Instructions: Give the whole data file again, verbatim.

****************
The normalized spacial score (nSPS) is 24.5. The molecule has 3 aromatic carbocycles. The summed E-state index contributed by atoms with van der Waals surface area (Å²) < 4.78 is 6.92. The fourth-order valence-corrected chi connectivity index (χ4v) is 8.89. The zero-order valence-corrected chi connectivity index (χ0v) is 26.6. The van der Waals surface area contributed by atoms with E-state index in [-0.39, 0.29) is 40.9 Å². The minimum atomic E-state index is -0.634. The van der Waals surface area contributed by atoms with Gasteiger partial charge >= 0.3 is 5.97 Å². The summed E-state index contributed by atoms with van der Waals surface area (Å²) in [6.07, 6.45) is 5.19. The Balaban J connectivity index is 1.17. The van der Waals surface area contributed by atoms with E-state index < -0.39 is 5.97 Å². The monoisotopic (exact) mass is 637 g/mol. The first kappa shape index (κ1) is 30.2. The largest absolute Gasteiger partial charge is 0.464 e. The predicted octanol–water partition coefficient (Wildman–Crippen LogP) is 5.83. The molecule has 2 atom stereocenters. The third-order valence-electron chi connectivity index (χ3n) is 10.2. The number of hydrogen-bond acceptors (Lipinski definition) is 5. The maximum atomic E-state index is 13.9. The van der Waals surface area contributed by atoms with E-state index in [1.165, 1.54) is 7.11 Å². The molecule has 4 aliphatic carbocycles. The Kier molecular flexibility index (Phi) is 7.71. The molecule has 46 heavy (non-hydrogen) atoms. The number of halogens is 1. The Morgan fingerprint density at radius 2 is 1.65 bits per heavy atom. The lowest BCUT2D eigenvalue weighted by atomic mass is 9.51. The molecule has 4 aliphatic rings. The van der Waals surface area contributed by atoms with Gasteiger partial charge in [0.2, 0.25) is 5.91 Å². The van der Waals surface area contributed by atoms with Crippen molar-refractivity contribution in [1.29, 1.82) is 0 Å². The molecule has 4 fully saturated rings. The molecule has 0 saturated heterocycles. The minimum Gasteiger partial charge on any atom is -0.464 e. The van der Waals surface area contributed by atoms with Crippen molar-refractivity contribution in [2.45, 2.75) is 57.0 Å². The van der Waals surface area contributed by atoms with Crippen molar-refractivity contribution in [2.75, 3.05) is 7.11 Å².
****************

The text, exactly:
The normalized spacial score (nSPS) is 24.5. The molecule has 3 aromatic carbocycles. The summed E-state index contributed by atoms with van der Waals surface area (Å²) < 4.78 is 6.92. The fourth-order valence-corrected chi connectivity index (χ4v) is 8.89. The zero-order valence-corrected chi connectivity index (χ0v) is 26.6. The van der Waals surface area contributed by atoms with E-state index in [-0.39, 0.29) is 40.9 Å². The minimum atomic E-state index is -0.634. The van der Waals surface area contributed by atoms with Gasteiger partial charge >= 0.3 is 5.97 Å². The summed E-state index contributed by atoms with van der Waals surface area (Å²) in [6.07, 6.45) is 5.19. The Balaban J connectivity index is 1.17. The van der Waals surface area contributed by atoms with E-state index < -0.39 is 5.97 Å². The monoisotopic (exact) mass is 637 g/mol. The first kappa shape index (κ1) is 30.2. The largest absolute Gasteiger partial charge is 0.464 e. The predicted octanol–water partition coefficient (Wildman–Crippen LogP) is 5.83. The molecule has 2 atom stereocenters. The third-order valence-electron chi connectivity index (χ3n) is 10.2. The number of hydrogen-bond acceptors (Lipinski definition) is 5. The maximum atomic E-state index is 13.9. The van der Waals surface area contributed by atoms with E-state index in [1.165, 1.54) is 7.11 Å². The molecule has 4 aliphatic carbocycles. The Kier molecular flexibility index (Phi) is 7.71. The molecule has 46 heavy (non-hydrogen) atoms. The number of halogens is 1. The Morgan fingerprint density at radius 2 is 1.65 bits per heavy atom. The lowest BCUT2D eigenvalue weighted by atomic mass is 9.51. The molecule has 4 aliphatic rings. The van der Waals surface area contributed by atoms with Gasteiger partial charge in [0.2, 0.25) is 5.91 Å². The van der Waals surface area contributed by atoms with Crippen molar-refractivity contribution in [1.29, 1.82) is 0 Å². The molecule has 4 fully saturated rings. The molecule has 0 saturated heterocycles. The minimum Gasteiger partial charge on any atom is -0.464 e. The van der Waals surface area contributed by atoms with Crippen molar-refractivity contribution in [2.45, 2.75) is 57.0 Å². The van der Waals surface area contributed by atoms with Crippen molar-refractivity contribution in [2.75, 3.05) is 7.11 Å².